Past Department Colloquia

Thu, 2015-09-17 16:00 - 17:00
Prof. Sarah Demers, Yale
The ATLAS detector at CERN's Large Hadron Collider had a
successful Run 1 with proton-proton collisions at center-of-mass energy 7
TeV in 2011 and then 8 TeV in 2012.  In addition to the discovery of the
Higgs Boson, hundreds of analyses have been performed on this data to test
theories predicting physics beyond our current Standard Model.  This summer
we began taking data at center-of-mass energy 13 TeV, which we will
continue for the upcoming few years.
Thu, 2015-03-19 15:30 - 16:30
Pascal Audet, University of Ottawa
Recent discoveries of slow slip events that recur at intervals of <6 to >24 months (also called episodic tremor and slip, or ETS) on the subduction zone thrust fault have elucidated a down-dip transition in slip behavior from frictionally-controlled slip to continuous plastic creep. In this presentation I review seismic evidence for the role of fluids on the seismogenic behaviour of slow earthquakes.
Thu, 2015-03-12 15:30 - 16:30
Bianca Dittrich, Perimeter Institute
Modern physics rests on two basic frameworks, quantum theory and general relativity. Quantum gravity aims to unify these two frameworks into one consistent theory. One can expect that such a formulation delivers in particular an understanding of space time as a quantum object. I will give an introduction to some basic concepts in quantum gravity research and possible models of quantum space time.
Thu, 2015-02-26 15:30 - 16:30
Doug Arion, Carthage College
Studying physics (or any other subject…) because you love it is great. There are many and diverse career paths available to those who study physics, and we ‘sell’ physics to prospective students based on this. Unfortunately, there are skills, knowledge, and attitudes that physics education, by itself, doesn’t typically provide to prepare students for the real world that they will enter – no matter what that career path may be.
Thu, 2015-02-12 15:30 - 16:30
Jonathan Bagger, TRIUMF
Since 1971, theoretical physicists have been mesmerized by supersymmetry. There is no doubt that it is a beautiful concept that has proven to be a powerful mathematical tool. But with the LHC about to restart at full energy, it is time to ask where supersymmetry stands today. Is it realized in nature? What are its prospects for discovery at the LHC? And if it is not found, what does it mean for physics?
Thu, 2015-02-05 15:30 - 16:30
Clifford Will, University of Florida
A century after Einstein’s formulation of general relativity, a remarkably diverse set of precision experiments has established it as the ``standard model’’ for gravitational physics. Yet it might not be the final word. We review the array of measurements that have verified general relativity in the laboratory, in the solar system and in binary pulsars. We then describe some of the opportunities and challenges involved in testing Einstein’s great theory in strong-field regimes, in gravitational waves, and in cosmology.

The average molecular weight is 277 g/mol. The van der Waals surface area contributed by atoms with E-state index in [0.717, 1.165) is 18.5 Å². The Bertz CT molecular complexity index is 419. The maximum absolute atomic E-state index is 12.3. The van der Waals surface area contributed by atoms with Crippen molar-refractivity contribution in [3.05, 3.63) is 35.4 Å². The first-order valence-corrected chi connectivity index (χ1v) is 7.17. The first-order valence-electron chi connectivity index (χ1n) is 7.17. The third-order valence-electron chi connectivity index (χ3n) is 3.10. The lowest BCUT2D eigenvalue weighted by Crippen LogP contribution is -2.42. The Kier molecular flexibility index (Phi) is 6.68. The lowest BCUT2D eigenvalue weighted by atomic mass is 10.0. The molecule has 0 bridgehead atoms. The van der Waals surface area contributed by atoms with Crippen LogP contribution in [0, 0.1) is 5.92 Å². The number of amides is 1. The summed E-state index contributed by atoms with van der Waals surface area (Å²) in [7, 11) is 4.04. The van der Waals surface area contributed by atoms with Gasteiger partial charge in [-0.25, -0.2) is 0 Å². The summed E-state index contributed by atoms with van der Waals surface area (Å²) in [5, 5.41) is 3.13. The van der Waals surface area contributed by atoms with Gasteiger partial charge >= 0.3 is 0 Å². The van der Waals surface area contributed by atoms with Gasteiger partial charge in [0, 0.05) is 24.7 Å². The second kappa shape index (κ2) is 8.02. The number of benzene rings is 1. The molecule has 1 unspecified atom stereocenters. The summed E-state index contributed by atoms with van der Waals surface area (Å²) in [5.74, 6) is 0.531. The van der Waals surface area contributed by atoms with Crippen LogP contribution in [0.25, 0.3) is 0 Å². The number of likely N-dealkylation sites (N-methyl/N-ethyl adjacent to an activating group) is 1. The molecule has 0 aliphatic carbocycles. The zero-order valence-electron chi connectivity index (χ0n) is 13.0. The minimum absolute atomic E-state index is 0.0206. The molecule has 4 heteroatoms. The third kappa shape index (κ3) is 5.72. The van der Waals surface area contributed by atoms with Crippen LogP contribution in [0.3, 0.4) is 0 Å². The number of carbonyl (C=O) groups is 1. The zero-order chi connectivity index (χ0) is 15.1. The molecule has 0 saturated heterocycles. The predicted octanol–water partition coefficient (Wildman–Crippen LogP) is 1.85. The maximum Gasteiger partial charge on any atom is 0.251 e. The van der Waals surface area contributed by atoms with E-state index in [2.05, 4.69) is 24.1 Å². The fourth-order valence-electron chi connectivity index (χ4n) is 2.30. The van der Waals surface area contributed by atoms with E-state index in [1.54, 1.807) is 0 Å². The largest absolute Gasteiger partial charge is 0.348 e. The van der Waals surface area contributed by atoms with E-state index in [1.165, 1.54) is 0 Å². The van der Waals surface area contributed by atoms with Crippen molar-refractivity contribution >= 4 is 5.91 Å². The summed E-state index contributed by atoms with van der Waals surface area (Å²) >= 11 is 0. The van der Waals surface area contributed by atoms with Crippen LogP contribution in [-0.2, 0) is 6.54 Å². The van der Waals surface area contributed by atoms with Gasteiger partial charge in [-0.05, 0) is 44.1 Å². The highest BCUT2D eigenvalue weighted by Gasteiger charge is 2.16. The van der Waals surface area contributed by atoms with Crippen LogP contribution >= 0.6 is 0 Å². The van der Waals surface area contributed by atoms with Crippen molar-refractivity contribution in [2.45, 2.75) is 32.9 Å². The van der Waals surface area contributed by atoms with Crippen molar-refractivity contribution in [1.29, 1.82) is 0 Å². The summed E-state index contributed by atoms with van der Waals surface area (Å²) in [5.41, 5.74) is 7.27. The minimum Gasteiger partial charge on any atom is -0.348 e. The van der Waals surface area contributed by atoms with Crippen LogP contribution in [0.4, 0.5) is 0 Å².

Thu, 2015-01-29 15:30 - 16:30
Shamit Kachru, Stanford University
The problem of understanding quantum critical metals -- theories of gapless scalars interacting with a Fermi surface -- is arguably at the heart of intriguing physics seen in many materials, including the heavy fermions and the cuprates. Nevertheless, it remains poorly understood. In this colloquium, I will describe in simple language a quantum field theory approach to this class of problems.
Thu, 2015-01-22 15:30 - 16:30
Marcel Franz, UBC
In 1937 Italian physicist Ettore Majorana predicted the existence of strange fermionic particles that are their own antiparticles. It is possible that neutrinos realize such Majorana fermions but 75 years after the historical prediction the evidence remains inconclusive. In this talk I will describe recent efforts to engineer and observe Majorana fermions in solid state systems which appear to be very close to fruition.
Thu, 2015-01-15 15:30 - 16:30
Misao Sasaki, University of Kyoto, Japan
The scenario of open inflation once popular in the 1990's was abandoned when the WMAP team announced in 2003 that our Universe is almost flat. However, as the precision of observational data has increased, the possibility to test the present curvature parameter of Omega_K~0.01-0.001 has become not unrealistic. I argue that open inflation can explain some of recent cosmological data better than others, and it may be a new window to the physics of the Universe at or even before inflation.
Thu, 2014-11-27 16:00 - 17:00
Peter Palffy-Muhoray, Kent State University
Liquid crystals, discovered some 125 years ago, are orientationally ordered soft materials. Although they have received considerable attention - much of it due to their potential for applications in display devices - they continue to astonish, puzzle and delight. In this talk, I will describe some unusual phenomena in liquid crystalline systems which originate in orientational order. I will discuss ideas about the underlying physics, and indicate intriguing problems that remain unsolved.
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